The phenomenon of Memory seems to me perhaps the biggest obstacle to the theory that there is no enduring self. If there is no such one, how could one be aware of one's memories?
Kant's idea of the 'elastic ball' effect, suggests that a self at time t1 could cause to be a self at time t2 and so on, until one reaches one's present self, which has been caused by a chain of preceding 'selves' and which, only because of that, shares many characteristics with them. I sense that some Buddhist arguments about the self might be similar to this one.
Both sorts of argument can explain the fact that the 'subject' at t1234 can remember something which happened at the 'subject' at t678. But what they fail to explain, I am afraid, is how is the phenomenon of memory possible. In memory one is not just aware of a past event. One is aware of is as past. Hence, one is at the same time aware of oneself in the present moment, no matter how dimly, of the oneself one used to be, and of their identity. Memory, in short, is not just a repetition of a past experience. It adds to the repetition of this past experience the sense that it is past and that it is one's own. Eduard Marbach observed (in his contribution to Exploring the Self, 2000) that this makes memory different from hallucination or dream.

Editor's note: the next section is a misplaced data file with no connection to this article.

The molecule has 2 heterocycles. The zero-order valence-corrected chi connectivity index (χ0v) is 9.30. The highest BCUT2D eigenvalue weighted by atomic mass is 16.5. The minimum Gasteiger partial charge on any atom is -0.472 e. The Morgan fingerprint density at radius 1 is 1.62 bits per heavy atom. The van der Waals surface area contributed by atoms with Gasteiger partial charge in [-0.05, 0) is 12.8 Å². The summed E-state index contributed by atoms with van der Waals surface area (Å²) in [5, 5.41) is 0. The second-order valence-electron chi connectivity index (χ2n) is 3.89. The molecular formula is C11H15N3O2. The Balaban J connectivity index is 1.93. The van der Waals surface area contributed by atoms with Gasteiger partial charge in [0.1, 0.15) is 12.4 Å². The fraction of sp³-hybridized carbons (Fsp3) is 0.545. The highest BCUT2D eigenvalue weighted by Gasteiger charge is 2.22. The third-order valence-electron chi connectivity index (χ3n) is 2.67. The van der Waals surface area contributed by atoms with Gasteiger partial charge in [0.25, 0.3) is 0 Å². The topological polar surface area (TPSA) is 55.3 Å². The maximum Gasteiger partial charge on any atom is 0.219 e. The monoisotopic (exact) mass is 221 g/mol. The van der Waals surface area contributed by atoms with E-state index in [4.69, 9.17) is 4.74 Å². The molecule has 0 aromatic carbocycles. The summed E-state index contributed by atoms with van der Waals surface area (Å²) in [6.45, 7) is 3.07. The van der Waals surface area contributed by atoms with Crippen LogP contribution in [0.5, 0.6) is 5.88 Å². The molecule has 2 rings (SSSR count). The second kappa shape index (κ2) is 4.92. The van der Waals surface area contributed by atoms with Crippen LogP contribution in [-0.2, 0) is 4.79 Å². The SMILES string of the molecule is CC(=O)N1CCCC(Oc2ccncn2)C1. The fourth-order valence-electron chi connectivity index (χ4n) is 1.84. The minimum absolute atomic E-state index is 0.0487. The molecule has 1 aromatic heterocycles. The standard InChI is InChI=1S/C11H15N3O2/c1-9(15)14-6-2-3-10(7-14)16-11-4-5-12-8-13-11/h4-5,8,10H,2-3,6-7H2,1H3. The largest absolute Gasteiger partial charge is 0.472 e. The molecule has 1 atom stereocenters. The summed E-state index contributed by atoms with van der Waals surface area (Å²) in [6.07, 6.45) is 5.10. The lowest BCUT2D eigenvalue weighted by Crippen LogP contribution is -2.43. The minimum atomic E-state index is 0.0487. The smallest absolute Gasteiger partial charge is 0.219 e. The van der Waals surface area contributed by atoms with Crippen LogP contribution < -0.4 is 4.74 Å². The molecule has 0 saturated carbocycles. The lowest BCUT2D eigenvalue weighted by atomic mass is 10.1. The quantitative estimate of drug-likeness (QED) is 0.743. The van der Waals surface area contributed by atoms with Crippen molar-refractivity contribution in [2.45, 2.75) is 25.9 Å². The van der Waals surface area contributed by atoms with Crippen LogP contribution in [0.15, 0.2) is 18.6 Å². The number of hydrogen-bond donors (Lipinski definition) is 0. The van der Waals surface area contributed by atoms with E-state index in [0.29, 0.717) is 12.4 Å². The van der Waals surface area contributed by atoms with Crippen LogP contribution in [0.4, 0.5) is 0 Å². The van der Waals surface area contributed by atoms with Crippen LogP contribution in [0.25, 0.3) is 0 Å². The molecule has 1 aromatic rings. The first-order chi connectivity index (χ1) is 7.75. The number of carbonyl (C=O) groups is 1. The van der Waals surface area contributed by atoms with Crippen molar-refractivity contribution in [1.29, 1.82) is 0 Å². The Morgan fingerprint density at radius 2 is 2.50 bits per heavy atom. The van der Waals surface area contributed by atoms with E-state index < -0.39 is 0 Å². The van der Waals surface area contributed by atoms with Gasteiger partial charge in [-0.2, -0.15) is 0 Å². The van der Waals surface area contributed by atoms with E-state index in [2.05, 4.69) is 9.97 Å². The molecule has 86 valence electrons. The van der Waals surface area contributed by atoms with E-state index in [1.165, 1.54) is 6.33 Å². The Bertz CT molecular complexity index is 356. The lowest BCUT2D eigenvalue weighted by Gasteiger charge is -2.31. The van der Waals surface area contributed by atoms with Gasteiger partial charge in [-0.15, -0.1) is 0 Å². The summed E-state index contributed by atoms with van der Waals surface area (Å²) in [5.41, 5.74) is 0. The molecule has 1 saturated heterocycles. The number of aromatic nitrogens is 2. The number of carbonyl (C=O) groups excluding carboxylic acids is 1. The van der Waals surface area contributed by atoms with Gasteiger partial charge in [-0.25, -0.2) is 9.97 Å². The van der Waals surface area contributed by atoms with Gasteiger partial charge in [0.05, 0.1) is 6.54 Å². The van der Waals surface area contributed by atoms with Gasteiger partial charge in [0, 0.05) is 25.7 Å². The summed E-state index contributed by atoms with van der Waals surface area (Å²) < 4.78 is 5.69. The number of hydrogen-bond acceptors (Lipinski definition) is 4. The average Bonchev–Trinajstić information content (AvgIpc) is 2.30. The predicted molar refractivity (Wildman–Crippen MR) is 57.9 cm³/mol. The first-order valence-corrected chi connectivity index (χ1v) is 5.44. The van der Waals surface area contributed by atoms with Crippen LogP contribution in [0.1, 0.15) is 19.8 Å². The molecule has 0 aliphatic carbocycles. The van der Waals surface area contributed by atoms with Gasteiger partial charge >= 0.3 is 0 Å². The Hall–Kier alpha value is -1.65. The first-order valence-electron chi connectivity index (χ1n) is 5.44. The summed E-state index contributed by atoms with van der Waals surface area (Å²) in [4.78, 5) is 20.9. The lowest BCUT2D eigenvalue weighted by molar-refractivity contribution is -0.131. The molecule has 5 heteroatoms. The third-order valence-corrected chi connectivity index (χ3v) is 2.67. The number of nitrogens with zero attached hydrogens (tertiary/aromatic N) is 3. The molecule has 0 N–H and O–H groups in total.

Śaiva authors (I am thinking especially at Utpaladeva's vivṛti on his Īśvarapratyabhijñākārikā + vṛtti) elaborated a lot on memory as evidence for an enduring self. However, as far as I know, they did not derive from that the logical consequence that memory is a distinct instrument of knowledge, since it does not just repeat the previous event, but adds to this repetition the knowledge that it is of a past event.